The threshold for military intervention must also be high: large-scale loss of life, actual or apprehended, or large scale ethnic cleansing, actual or apprehended, pursued by forced in expulsion or other means. And it must always be carried out in a principled way, having regard always to prudential criteria of right intention, last resort, proportional means and reasonable prospect of the benefit of an intervention clearly outweighing its harm.
To focus the 'humanitarian intervention' debate on the 'right to intervene' is to guarantee continuing controversy about whether there can ever be such a right: to shift the perspective to that of the victim, and argue for a 'responsibility to protect', is to create the possibility for genuine consensus. That may prove to be the most enduring contribution of the Canadian-government sponsored International Commission on Intervention and State Sovereignty, whose 2001 report, The Responsibility to Protect, has been quietly but steadily gaining momentum.
The critical question remains, nonetheless, whether there will be sufficient political commitment to act if -- or more likely when - the world is faced with another Rwanda. While pessimists say that nothing has fundamentally changed, and policy makers will always find reasons to avoid doing what they don't want to do, optimists say there is so much early warning and campaign capacity now around -- not least with the emergence to prominence of organizations like the International Crisis Group -- that it is unthinkable that conscience-shocking neglect could again prevail on this scale.
But even optimists, as we both are, have to contend with the reality that there is a lamentable lack of international military capacity presently available to deploy in these situations. Secretary General Kofi Annan has worked hard to reform the way the UN does peacekeeping, adding headquarters capacity, setting up standby arrangement do speed deployment, and working to ensure adequate troops are deployed. Yet, member states are not doing their part. The disasters of peacekeeping in the 1990s taught the UN it could not fight a war or do enforcement operations; only capable states, or coalitions of capable states can do so. As Africa lacks such a force, enforcement actions now fall to the U.S. and Europe, as occurred when the UK sent troops to Sierra Leone, the French did so in Ivory Coast, and the US reluctantly sent a small contingent to Liberia.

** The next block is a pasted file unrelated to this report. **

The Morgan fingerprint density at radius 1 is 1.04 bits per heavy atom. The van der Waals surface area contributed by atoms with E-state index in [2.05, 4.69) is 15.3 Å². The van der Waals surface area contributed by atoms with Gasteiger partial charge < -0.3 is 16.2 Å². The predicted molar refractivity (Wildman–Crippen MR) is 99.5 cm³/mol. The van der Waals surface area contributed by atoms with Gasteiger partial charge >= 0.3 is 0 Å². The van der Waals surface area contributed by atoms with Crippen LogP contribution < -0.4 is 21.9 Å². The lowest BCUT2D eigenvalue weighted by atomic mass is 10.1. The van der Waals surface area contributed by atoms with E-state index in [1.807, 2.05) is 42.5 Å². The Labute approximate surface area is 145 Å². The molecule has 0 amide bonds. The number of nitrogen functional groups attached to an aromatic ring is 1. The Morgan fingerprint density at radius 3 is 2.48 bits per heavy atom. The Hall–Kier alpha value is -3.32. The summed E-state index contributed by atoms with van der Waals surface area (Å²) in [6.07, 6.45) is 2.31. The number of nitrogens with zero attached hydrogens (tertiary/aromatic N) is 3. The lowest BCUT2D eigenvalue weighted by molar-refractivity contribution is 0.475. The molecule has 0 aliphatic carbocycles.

There are some signs of progress. For instance, when the UN's mission in the Congo faced massacres in the eastern town of Ituri in May 2003, France took the lead in an international response by organizing 'Operation Artemis'. This intervention secured the town and the airport in Bunia for three months, waiting for the deployment of a UN peacekeeping force. Supported logistically by other EU countries, the Operation Artemis force almost certainly prevented a genocide in Ituri. It also proved that a successful external intervention was possible outside the defense structures of NATO, through the putting in place of the operational structures of a common defense and common security policy.
Since then, however, the psychological and political benefits of this operation have been undercut by the lack of capacity of the UN mission which, despite its combat helicopters and its three well armed infantry battalions, is incapable of facing repeated attacks by Ituri militia, even less to disarm them. Although 150 000 troops can be found for Iraq, and to maintain a presence of 10 000 in Bosnia nine years after the ceasefire there, it seems beyond the resources of the whole international community to put more than 10 000 troops into a Congo the size of continental Europe.
The dilemma of peace enforcement operations in sub-Saharan Africa -- where the major Western powers generally have the capacity but rarely the will, and the converse is the case within the region -- can only be resolved by a serious international effort to build highly trained, readily deployable local capacity. The EU made a big start in this respect by pledging $300 million in February to build five regional brigades (of 2000-3000 troops each), with country battalions led by multinational headquarters: to be ready for traditional ceasefire-monitoring type peacekeeping by 2005, and more complex peace enforcement operations by 2010.
But 2010 is a long time to wait for a capacity that could be needed. It would help enormously if this program could be accelerated, in particular by a significant contribution by the US -- which is presently contributing to a similar program it initiated in 1996 around $15 million (out of a defence budget of some $400 billion).
A lot of countries have Rwanda on their consciences. The way to erase the stain is not through memorial services, but effective action.